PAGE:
The release of new Census Bureau poverty data yesterday confirmed suspicions about the state of the economy for the nation’s most vulnerable citizens: even as GDP growth resumed in 2009, things continued to deteriorate at the bottom of the ladder. The U.S. poverty rate rose from 14.3 percent in 2009 to 15.1 percent in 2010, reaching its highest point since 1993.

The news is a stark reminder that poverty is first and foremost a reflection of labor market conditions.  And as we’ve shown through reports like MetroMonitor (ALERT: new edition to be released tomorrow), there isn’t one American labor market, so much as a collection of distinct metropolitan labor markets. In July, unemployment rates in the 100 largest metro areas ranged from under 5 percent to over 17 percent. 

So what do the new data say about the variation in poverty across the country? For now, not much. We need to wait until the end of next week (when another Census dataset is released) to see what has happened to poverty rates and income in the nation’s large cities and metro areas, and we’ll have more to say then.

Yesterday’s report does provide a few indications, however, of what the regional poverty picture may look like in 2010. Here are some clues as to what we may see next week:

Poverty is more metropolitan. From 2009 to 2010, the poor population in metropolitan areas grew by 2.7 million. The share of metro residents below the poverty line rose a full percentage point, to 14.9 percent. Outside metro areas, however, neither the poor population nor the poverty rate changed at all. In 1967, there were equal numbers of metro and non-metro poor; today, the metro poor outnumber the non-metro poor by nearly five to one.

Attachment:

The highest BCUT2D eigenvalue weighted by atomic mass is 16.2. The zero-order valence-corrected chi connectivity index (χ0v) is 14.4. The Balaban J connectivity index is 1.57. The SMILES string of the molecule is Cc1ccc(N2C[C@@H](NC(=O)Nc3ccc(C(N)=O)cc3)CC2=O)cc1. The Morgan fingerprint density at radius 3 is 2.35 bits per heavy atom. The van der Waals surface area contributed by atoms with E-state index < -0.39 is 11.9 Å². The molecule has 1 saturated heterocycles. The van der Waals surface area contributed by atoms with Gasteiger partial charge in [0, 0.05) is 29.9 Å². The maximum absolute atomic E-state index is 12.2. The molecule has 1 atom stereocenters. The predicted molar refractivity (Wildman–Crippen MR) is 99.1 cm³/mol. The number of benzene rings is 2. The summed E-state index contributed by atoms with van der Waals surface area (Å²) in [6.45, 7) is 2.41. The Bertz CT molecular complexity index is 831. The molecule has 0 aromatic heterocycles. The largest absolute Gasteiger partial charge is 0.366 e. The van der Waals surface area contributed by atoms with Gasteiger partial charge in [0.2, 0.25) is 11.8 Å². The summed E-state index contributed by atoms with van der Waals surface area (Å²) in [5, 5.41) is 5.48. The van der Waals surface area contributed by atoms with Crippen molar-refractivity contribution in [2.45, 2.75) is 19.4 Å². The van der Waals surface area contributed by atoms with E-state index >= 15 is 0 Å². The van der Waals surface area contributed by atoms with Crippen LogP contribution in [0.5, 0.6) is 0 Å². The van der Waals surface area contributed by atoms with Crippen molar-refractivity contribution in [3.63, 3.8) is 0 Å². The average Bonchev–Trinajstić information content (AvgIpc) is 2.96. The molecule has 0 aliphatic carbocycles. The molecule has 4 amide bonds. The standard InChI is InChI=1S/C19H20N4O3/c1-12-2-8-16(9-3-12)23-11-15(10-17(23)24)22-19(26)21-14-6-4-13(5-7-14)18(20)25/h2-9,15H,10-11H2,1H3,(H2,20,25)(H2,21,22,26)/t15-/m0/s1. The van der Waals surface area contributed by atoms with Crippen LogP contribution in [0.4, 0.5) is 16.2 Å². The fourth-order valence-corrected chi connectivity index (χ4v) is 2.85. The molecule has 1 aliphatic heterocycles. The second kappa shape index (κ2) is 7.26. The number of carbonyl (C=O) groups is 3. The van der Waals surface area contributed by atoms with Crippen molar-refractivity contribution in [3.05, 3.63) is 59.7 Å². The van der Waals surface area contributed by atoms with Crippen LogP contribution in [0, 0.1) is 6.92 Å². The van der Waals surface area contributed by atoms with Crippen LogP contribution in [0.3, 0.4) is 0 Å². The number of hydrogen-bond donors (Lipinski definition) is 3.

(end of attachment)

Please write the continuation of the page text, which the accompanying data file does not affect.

Poverty is more suburban. The Census Bureau doesn’t really define “suburbs” in its poverty report, but it does record poor population and poverty rates for metropolitan areas inside and outside of “principal cities.” These are defined more expansively than Brookings’ “primary cities”; nonetheless, yesterday’s data indicate that the non-city metro poor population rose by nearly 1.5 million from 2009 to 2010, versus 1.2 million for the city poor population. Next week’s data seem sure to herald a continued shift of low-income residents to the suburbs in the nation’s largest metro areas.

Poverty is more Southern. For much of the 1990s, the South’s historically high share of the nation’s poor declined as its economy grew and it attracted middle-class migrants from the North. In the 2000s, however, the share of U.S. poor living in the South once again pushed north of 40 percent. From 2009 to 2010 the share jumped once again, reflecting the deep hangover from the housing market crash affecting Sunbelt metro areas in the Southeast. The poverty rate in the South rose by about twice the amount as in other regions. A quick glance at yesterday’s state numbers suggest particularly big jumps in Florida, Louisiana, Oklahoma, and South Carolina.

Poverty is up in the Interior West. Beyond the South, other federal data released yesterday on GDP by metro area show that many metro economies in the Interior West—from inland California to Nevada and Arizona—continued to shrink in 2010. Tucson, Reno, Riverside, Fresno, Sacramento, and Las Vegas rank near the bottom of the 100 largest metro areas for GDP growth from 2009-10. We might expect these metro areas to show much higher poverty in next week’s data, another reflection of the collapse of housing-driven economies.

By virtue of covering so many places, next week’s data on city and metropolitan poverty are sure to reveal some bright spots on the map. But yesterday’s numbers, while they provide hints of possible geographic variation, still point to a pretty bleak 2010 for low-income people in metro areas nationwide.